Following chancellor Rishi Sunak’s announcement that the government will provide a £30bn package to help the economy get through the coronavirus outbreak, it was declared that the red diesel subsidy will not change for UK farmers.
The chancellor spoke at length on the environmental impact of businesses using the fuel and his consequent decision to abolish the ‘tax relief’ for some industries.
“The sectors using red diesel are some of the biggest contributors to our air quality problem – emitting nearly 10 per cent of the noxious gasses polluting the air of our cities like London,” he said. “This is a tax relief on nearly 14m tonnes of carbon dioxide every year, the same as the entire population of London and greater Manchester taking a return flight to New York. It’s been a £2.4bn tax break for pollution that’s also hindered the development of cleaner alternatives.”
Sunak went on to recognise that the red diesel subsidy abolishment will be a big change for most sectors and so will keep the scheme frozen for the next two years, to allow businesses time to prepare.
There was a resounding cheer from parliament when the chancellor announced his decision to keep the red diesel subsidy frozen for the UK agricultural sector, following strong concerns from the NFU, his rural colleagues and the MP for Sherwood, Mark Spencer.
As well as the farming sector, rail, domestic heating and fishing companies will also not be affected by the subsidy abolishment, the chancellor announced. He will consult with other sectors over the summer.
Sunak went on to explain how they will be increasing spend “to help develop cleaner alternatives for red diesel and other fossil fuels”. The government has agreed to more than double the research and development investment in the Energy Innovation programme to £1bn.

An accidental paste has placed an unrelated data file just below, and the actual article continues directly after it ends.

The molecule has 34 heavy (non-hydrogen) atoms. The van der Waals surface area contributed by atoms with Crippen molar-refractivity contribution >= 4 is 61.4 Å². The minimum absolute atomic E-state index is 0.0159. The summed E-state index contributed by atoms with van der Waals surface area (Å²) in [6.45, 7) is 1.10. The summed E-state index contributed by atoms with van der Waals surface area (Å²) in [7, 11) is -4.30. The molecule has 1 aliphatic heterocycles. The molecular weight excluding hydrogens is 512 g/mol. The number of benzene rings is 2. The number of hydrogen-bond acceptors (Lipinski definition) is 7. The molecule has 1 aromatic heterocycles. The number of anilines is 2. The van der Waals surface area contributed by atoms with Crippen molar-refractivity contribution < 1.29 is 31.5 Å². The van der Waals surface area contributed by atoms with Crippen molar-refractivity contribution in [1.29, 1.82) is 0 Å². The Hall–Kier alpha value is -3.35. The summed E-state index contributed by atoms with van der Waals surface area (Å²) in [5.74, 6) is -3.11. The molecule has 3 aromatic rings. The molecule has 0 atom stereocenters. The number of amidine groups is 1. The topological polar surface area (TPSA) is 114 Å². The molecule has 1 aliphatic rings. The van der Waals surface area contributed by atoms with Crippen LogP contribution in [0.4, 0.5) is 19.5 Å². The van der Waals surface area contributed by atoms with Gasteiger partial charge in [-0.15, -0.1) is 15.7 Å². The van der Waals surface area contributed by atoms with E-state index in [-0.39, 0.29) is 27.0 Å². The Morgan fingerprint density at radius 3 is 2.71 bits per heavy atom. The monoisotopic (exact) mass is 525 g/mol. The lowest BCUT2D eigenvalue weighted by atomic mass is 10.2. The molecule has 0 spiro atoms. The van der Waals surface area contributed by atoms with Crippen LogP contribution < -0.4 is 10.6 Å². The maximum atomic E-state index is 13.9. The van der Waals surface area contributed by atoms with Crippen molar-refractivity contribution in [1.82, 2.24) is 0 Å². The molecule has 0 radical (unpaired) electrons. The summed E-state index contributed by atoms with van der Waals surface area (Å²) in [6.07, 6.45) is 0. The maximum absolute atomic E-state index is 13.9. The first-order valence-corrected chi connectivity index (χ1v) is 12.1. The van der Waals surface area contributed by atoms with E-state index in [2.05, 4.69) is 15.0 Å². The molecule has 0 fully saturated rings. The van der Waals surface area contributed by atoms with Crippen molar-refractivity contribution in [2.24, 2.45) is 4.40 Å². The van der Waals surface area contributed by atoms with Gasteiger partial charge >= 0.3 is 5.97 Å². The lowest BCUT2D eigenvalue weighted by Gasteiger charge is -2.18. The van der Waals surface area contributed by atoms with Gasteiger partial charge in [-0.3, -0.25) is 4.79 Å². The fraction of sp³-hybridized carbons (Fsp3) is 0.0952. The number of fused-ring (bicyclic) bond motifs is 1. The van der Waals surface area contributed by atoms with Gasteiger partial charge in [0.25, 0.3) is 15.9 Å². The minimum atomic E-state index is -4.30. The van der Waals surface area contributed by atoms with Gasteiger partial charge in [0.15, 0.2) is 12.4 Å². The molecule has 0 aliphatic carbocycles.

Winter flooding aid
Following a declaration of further investment into greener transport, the flooding that occurred nationally over the past few months was the next topic for the chancellor. “Many members around this house will have seen the devastating impact of the recent floods on the homes and businesses in their own constituencies. So I can announce today that I am making £120m available immediately to repair all damages, all defences damaged in the winter floods. To support those areas that have been repeatedly flooded I am also providing £200m of funding directly to local communities to build their flood resilience.”
Sunak announced that overall, the government would be doubling their investment into flood defences over next six years to £5.2bn.
Protecting and restoring natural UK habitats
Supporting natural habitats like woodlands and peatland was a high priority as the chancellor pledged to protect, restore and expand these “wonderful habitats”, as well as capture carbon, by providing £640m for a new ‘Nature for Climate’ fund. “Over the next five years we will plant around 30,000ha of trees, a forest larger than Birmingham and restore 35,000ha of peatland. This government intends to be the first in history to leave our natural environment in a better state than we found it,” he went on to declare.
Supporting our “largest food and drink exports”
Another “crucial industry” in need of aid from the government, according to the chancellor, is the Scotch whisky sector. As “one of our largest food and drink exports”, Sunak vowed to lobby the US government to remove the recent and harmful tariffs they have placed on Scotch Whisky imports. In the meantime, he will provide £1m of support to promote Scottish food and drink overseas, as well as £10m of new research and development funding to help distilleries go green.
To further support the industry, the planned increase in alcohol duty will be scrapped, including spirits, beer, wine and cider.
Photo : The Yorkshire Post